These questions are connected to the message, “I’ve Been Baptized so I’m Good to Go, Right?” from May 23, 2021. You can find it here.
Read or listen to this passage (Luke 3:1-20) in an unfamiliar translation of the Bible (e.g. New Living Translation or The Message). What stood out to you that you either never noticed before or you felt was speaking to you or that you’re challenged by?
- What piqued your curiosity, challenged you, encouraged you, motivated you from the sermon?
- How have you/do you generally understand “repentance?” Is it / has it been a feeling sorry for your missteps or a complete 180 — a changing of your mind, a reorienting of your whole life, views, priorities? Discuss.
- In v. 8 John calls them out for relying on “Abraham as their father.” That’s ‘bible speak’ for saying “we’re circumcised, we’re part of God’s chosen people.” What are some of the ways that we may be lulled into complacency — the practices that we might even subconsciously think make us ‘ok’ when in fact we might be missing the plot?
- What does John (and later Jesus) emphasize as the ‘fruit’ of a changed/transformed life? Can you name the areas in our lives where the Kingdom of God / the Jesus Way pushes against and challenges our comfort, complacency, default thinking/living, sense of moral uprightness?
- Does the idea of refining fire for our transformation frighten or thrill you? Why do you think God is so committed to our transformation?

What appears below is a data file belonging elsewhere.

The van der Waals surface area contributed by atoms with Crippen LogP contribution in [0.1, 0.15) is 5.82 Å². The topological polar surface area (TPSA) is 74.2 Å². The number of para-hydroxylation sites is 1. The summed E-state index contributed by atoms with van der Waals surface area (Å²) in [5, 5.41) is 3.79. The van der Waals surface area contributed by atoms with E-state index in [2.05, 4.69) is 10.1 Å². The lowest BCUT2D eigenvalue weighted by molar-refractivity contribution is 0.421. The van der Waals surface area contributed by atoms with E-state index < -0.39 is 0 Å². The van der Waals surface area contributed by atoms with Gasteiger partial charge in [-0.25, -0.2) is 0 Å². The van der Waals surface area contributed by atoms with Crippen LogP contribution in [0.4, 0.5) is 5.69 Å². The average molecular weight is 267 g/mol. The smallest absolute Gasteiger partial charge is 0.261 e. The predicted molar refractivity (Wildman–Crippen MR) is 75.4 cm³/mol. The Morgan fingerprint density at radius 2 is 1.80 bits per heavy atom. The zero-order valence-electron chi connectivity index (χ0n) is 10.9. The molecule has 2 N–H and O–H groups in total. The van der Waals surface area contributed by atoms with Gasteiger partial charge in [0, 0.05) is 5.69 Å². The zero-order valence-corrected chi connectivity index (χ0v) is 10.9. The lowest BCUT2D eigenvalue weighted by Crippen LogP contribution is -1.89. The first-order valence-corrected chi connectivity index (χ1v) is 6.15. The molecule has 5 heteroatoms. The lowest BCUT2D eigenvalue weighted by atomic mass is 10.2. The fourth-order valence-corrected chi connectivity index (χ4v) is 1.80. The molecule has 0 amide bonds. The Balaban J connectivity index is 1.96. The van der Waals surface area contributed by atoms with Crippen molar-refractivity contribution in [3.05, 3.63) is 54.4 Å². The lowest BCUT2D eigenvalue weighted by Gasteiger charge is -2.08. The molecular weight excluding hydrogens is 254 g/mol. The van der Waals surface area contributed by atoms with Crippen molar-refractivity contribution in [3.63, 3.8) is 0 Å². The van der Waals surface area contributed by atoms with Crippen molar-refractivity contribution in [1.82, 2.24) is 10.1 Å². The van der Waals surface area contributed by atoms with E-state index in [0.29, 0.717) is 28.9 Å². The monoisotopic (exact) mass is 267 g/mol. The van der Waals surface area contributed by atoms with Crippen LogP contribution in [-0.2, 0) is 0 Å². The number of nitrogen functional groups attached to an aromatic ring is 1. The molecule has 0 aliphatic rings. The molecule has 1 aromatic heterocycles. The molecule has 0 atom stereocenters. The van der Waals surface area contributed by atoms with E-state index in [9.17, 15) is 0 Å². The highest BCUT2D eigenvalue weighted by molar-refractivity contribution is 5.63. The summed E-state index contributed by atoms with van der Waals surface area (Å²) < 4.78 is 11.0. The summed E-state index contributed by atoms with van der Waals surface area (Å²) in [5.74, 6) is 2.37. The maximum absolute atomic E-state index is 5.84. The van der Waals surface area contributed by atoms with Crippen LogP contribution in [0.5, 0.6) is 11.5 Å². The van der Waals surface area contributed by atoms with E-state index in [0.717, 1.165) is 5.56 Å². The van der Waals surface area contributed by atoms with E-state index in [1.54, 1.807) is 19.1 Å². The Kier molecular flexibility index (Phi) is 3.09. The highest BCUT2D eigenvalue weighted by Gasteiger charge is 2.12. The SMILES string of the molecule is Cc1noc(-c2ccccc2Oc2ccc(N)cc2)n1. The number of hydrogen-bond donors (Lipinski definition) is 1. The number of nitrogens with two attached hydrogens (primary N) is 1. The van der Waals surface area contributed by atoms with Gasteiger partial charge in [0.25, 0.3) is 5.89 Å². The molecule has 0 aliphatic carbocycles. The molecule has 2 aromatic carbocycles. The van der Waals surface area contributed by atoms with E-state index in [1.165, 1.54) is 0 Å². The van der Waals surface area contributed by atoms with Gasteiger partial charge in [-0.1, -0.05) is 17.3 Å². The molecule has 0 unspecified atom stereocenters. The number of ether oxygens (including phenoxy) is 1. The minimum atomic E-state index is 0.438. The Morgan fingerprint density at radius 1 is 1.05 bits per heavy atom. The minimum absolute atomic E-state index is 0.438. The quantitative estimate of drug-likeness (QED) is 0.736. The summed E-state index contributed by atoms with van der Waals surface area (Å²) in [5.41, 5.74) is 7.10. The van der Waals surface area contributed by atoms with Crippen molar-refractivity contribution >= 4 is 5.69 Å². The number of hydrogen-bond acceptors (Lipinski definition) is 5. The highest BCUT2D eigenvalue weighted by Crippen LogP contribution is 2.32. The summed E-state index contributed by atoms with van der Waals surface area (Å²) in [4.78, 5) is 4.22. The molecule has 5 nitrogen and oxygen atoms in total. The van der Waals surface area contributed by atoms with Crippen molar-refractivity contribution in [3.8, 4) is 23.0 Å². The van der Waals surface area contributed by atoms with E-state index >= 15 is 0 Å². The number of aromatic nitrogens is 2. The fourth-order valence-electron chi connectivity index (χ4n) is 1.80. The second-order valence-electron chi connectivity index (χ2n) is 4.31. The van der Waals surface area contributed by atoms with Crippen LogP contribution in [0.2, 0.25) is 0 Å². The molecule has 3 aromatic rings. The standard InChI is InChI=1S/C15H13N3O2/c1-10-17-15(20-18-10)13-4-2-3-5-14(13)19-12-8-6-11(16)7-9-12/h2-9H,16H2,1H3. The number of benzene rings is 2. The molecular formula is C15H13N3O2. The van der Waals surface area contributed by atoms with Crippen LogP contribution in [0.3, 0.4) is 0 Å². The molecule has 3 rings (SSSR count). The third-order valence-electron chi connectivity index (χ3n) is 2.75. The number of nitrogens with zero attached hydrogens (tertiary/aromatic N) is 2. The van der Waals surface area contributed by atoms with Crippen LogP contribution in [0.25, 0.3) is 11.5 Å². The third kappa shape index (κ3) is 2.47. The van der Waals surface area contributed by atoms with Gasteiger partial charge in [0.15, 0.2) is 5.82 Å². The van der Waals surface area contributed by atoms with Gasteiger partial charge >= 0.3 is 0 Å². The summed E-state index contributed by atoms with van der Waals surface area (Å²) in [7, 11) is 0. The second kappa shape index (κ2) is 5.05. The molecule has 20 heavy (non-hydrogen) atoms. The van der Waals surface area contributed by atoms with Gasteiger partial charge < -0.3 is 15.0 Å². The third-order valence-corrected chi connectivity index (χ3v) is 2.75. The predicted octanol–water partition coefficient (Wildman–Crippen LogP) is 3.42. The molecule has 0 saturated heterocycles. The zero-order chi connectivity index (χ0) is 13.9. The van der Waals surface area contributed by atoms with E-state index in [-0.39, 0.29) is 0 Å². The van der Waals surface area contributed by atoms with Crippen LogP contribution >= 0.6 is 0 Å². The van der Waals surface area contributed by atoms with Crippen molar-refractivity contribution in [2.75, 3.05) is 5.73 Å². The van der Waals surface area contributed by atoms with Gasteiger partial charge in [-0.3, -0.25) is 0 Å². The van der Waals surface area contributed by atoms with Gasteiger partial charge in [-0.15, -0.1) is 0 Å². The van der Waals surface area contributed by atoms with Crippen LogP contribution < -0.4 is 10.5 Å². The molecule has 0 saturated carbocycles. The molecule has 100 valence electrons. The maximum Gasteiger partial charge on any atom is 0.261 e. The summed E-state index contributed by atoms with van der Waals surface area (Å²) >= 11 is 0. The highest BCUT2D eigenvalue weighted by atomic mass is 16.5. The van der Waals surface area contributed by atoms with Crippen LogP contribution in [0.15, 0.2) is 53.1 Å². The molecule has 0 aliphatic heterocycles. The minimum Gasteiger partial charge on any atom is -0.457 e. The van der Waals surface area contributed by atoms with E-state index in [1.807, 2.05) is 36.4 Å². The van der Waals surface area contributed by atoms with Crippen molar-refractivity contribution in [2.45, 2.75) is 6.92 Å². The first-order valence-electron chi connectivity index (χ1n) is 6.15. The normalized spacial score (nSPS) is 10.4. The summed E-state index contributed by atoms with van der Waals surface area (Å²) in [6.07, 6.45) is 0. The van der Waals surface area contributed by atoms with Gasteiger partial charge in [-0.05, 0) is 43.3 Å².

- John calls out the crowd (ordinary people who probably think they’re pretty good), the tax collectors (the lowest of the low — extortionists & traitors), and soldiers (though they may likely have been Jews they are carrying the sword for Rome and therefore, the enemy). What is Luke saying by highlighting each of these groups?
- Notice that it is in the “wilderness” (v.2) that the word of God (Greek rhema = utterance, saying) comes to John. The wilderness is a common theme throughout Scripture: it was in the wilderness where God met the Israelites/Hebrews in a pillar of fire and pillar of cloud, and in the tabernacle. It was where God formed a new nation/people. The exile to Babylon (where the Hebrews learned that God was with them even in a foreign country) was considered wilderness. It was a place of trial and preparation and transformation. The Israelites, John, then Jesus’ 40 days of temptation in the wilderness — what is the theological significance? What is being communicated through the theme of wilderness?
- Notice the contrast between the list of political and religious figures mentioned in 3:1 — many voices — in palaces and temples, to that of John — one voice calling out in the desolate wilderness. God seems to prefer to meet us in the desolate regions of our lives, in the least expected of people, places, and circumstances (John must have been a sight with his long hair and beard, sackcloth tunic, eating locusts and honey!).
- Notice also, Luke’s instructions when asked “What should we do?” in vv. 13-14. They are not heroic recommendations but simply doing your job with integrity. That is a great starting point to following in the way of Jesus.
Act on it:
- If you asked, “What should I do?” what might God say to you?
- Maybe you’d like to be baptized if you haven’t already been; to say “YES I want to be united with Christ in his death, burial, and resurrection. I want new life!” Do